Nathaniel Philbrick

American works of enduring power.



Nathaniel Philbrick has long loved the sea. Brown’s first Intercollegiate All-American sailor in 1978, he won the National Book Award in 2000 for his maritime history, In the Heart of the Sea, and his account of the founding of the Plymouth colony, Mayflower, was a finalist for the Pulitzer Prize in 2007. His new book, Why Read Moby-Dick?, launches a spirited argument for the necessity of a book that critics once dismissed (and students sometimes approach with dread). When we asked him to recommend three favorites, Philbrick responded with a trio of American classics, including, of course, the masterwork also known as The White Whale.


Books by Nathaniel Philbrick




By Herman Melville


"Moby-Dick is the one book I treasure above all others. It may be about a maimed Nantucket whaling captain on a demented quest to kill a white whale, but it's also about so much more -- all delivered with a seemingly boundless poetic energy. For me, it's the voice of the narrator Ishmael that makes the novel truly indispensable: he's a quirky, likeable smart alec who comes as close as anyone ever has to explaining the meaning of this unfathomable life."



Mosses from an Old Manse

By Nathaniel Hawthorne


"Nathaniel Hawthorne wrote several important novels, but his short stories are where he really shines. I'd suggest starting with the collection Mosses from an Old Manse -- the book that inspired Melville to rewrite Moby-Dick into the masterpiece it is today -- but just about every story he ever wrote places the human psyche in an exquisitely observed historical setting."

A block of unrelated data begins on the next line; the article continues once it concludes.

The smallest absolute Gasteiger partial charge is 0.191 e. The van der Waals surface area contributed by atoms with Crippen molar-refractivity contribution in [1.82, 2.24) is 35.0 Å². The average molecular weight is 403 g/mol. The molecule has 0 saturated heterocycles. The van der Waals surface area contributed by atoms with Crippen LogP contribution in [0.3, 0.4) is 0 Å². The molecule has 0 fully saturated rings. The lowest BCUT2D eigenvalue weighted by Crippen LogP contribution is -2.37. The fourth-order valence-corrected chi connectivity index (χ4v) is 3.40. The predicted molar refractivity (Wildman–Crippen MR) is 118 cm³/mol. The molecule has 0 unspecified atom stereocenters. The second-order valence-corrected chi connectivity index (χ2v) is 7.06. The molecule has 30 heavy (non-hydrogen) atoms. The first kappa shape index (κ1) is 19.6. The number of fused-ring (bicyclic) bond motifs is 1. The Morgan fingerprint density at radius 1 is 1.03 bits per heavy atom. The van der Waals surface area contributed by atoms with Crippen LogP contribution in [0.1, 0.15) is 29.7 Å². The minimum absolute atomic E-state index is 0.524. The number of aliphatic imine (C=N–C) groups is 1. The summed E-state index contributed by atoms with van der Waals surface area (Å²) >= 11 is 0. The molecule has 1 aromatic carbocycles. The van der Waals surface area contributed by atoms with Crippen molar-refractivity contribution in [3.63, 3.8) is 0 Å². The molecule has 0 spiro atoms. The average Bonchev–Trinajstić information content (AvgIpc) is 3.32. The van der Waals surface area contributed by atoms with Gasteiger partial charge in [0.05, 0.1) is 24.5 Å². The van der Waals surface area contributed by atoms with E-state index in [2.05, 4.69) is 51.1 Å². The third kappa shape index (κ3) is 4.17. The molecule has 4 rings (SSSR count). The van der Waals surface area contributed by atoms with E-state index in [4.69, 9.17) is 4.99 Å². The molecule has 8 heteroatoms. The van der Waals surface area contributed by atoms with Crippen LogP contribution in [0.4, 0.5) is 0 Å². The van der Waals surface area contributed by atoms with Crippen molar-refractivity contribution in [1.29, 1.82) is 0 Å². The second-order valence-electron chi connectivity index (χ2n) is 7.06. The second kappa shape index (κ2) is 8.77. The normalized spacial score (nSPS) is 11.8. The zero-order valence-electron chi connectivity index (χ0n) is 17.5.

Absolom, Absolom!

By William Faulkner


"When it comes to giving history a mythic and yet personal urgency, I will always look to William Faulkner's Absalom, Absalom! as the ultimate novel. He found a way to combine Melville's cosmic sprawl with Hawthorne's creepy specificity to create the greatest southern novel ever written."

April 19: "What you see first, after the starting gun's crack, is a column of bobbing runners, thousands of them, surging downhill..."

Donna Tartt's The Goldfinch is the winner of the 2014 Pulitzer Prize for Fiction. James Parker calls this Dickensian coming-of-age novel "an enveloping…

Books, CDs, DVDs to know about now
Poems That Make Grown Men Cry

And women too.  Luminaries from Colin Firth to Nick Cave and Jonathan Franzen chose the poems that bring them to tears, and the result is a stunning collection of poignant verse from writers like Auden, Whitman, Bishop, Larkin, Neruda and many others.  Warning: choking-up hazard.

The King of Pain

Trapped beneath his entertainment system, reality TV mastermind Rick Salter reflects on his life and tries to piece together the events of the previous evening. Seth Kaufman’s romp is an outrageous meditation on pain and entertainment in a deranged world in which the two are often interchangeable.

The Good Inn

Frank Black, frontman for the Pixies, has written a transgressive historical fiction with shades of Thomas Pynchon (focused as it is on the history of explosives and cinematic pornography), all set in a hallucinatory Edwardian Europe.